(South Burlington, VT) – A major shakeup reportedly looms with two of the top 10 regional craft breweries in the mix.
[7/28 Update: More speculation from a Magic Hat employee: “IBU is selling because Basso Capital Management (the investment group that financed the purchase of Pyramid / formation of IBU) pulled out (this is my understanding of the situation, it may not be completely accurate) which means that we are selling out of necessity.” More here.]
According to a Beer Business Daily report, “North American Brewers is days away from closing the deal to purchase IBU (Pyramid and Magic Hat), say sources…” Harry Schuhmacher is probably the most connected beer reporter in the country (and this rumor has been floating about for at least a couple weeks now) so this appears to be reliable material.
IBU (or Independent Brewers United) is the merger between Magic Hat and Pyramid Breweries that formed back in 2008. Together, the two breweries sold almost 350,000 barrels in 2009 (New Brewer May/June ’10) which would rank IBU as the eighth largest entity among all regional breweries (craft or non-craft). IBU made up 3.8% of all craft beer sales last year.
Who is the rumored buyer? That would be North American Breweries, Inc.:
“Headquartered in Rochester, NY, North American Breweries is a national platform for investments and growth in the beer and malt beverage industries. Formed in 2009, North American Breweries owns High Falls Brewing Company, one of the largest and oldest continually operating breweries in the United States, and is the exclusive marketer and seller of Labatt brand beer and Seagram’s Coolers in the United States. The company’s brands include the complete line of Labatt beers, including the flagship pilsner Labatt Blue and Labatt Blue Light; the Genesee line and the Dundee Ales & Lagers family, which includes the Original Honey Brown Lager; and Seagram’s Cooler Escapes and Seagram’s Smooth. It is also America’s exclusive distributor of several imports, including Steinlager from New Zealand, Toohey’s New from Australia, Thwaites from the U.K. and Imperial from Costa Rica; and a manufacturer of beer and other alcoholic and non-alcoholic beverages under contracts on behalf of other companies. North American Breweries is a portfolio company of KPS Capital Partners, LP.” – (KPS Capital Partners)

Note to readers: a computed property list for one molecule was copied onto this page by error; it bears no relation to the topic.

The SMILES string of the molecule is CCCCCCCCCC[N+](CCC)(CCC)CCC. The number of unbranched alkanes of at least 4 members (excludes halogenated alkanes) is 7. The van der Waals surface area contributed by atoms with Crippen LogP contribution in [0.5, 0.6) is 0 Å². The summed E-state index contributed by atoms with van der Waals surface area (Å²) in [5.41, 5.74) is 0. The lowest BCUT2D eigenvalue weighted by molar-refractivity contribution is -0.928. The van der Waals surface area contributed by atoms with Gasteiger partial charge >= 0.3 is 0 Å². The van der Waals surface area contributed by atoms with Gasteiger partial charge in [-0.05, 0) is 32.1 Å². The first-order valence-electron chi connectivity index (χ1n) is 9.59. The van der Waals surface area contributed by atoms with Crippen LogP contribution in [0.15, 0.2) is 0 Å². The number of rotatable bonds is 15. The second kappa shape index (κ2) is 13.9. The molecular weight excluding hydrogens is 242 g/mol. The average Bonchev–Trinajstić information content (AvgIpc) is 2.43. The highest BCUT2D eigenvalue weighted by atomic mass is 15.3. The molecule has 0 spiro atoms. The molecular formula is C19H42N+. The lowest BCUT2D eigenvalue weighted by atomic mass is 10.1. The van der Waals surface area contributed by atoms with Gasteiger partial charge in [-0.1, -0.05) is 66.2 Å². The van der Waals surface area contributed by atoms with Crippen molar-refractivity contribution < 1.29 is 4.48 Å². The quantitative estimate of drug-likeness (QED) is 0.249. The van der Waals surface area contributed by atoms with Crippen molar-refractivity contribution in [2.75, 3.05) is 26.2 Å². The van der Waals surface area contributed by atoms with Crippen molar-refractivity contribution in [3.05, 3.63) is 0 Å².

Going back to the statistics mentioned above, why are they important? There is the potential that these breweries will no longer qualify as “craft breweries” if sold to NAB though the specifics around how that plays out is better left to Brewers Association reps (who were unavailable for comment). As an example, some of the breweries involved with the somewhat recent formation of the Craft Brewers Alliance are no longer listed as “craft” and their production/sales figures excluded from craft beer charts.
One entity that certainly cares about whether this happens is the Brewers Association, an association that works for small brewers and cares a great deal about where our beers come from (see the Declaration of Beer Independence and BA Director Charlie Papazian’s small brewers poll). A lot has been made this year about legislation that could save Samuel Adams from being excluded from craft status once it reaches 2 million barrels in a year which could be in 2010. This is likely to concern the BA for those same reasons. Among the many goals that are possible for craft breweries to hit this year are ten million barrels brewed in 2010 and 5% volume market share domestically.
Otherwise, core craft beer consumers may be concerned because of the perceived quality hit that the brands could take under new ownership. A look at ratings on Beer Advocate, however, shows that Dundee, Magic Hat and Pyramid rate comparably. It goes without saying that being sold to a corporation doesn’t necessarily translate to lesser quality . . .
Be on the lookout for more on this story in the coming days and weeks.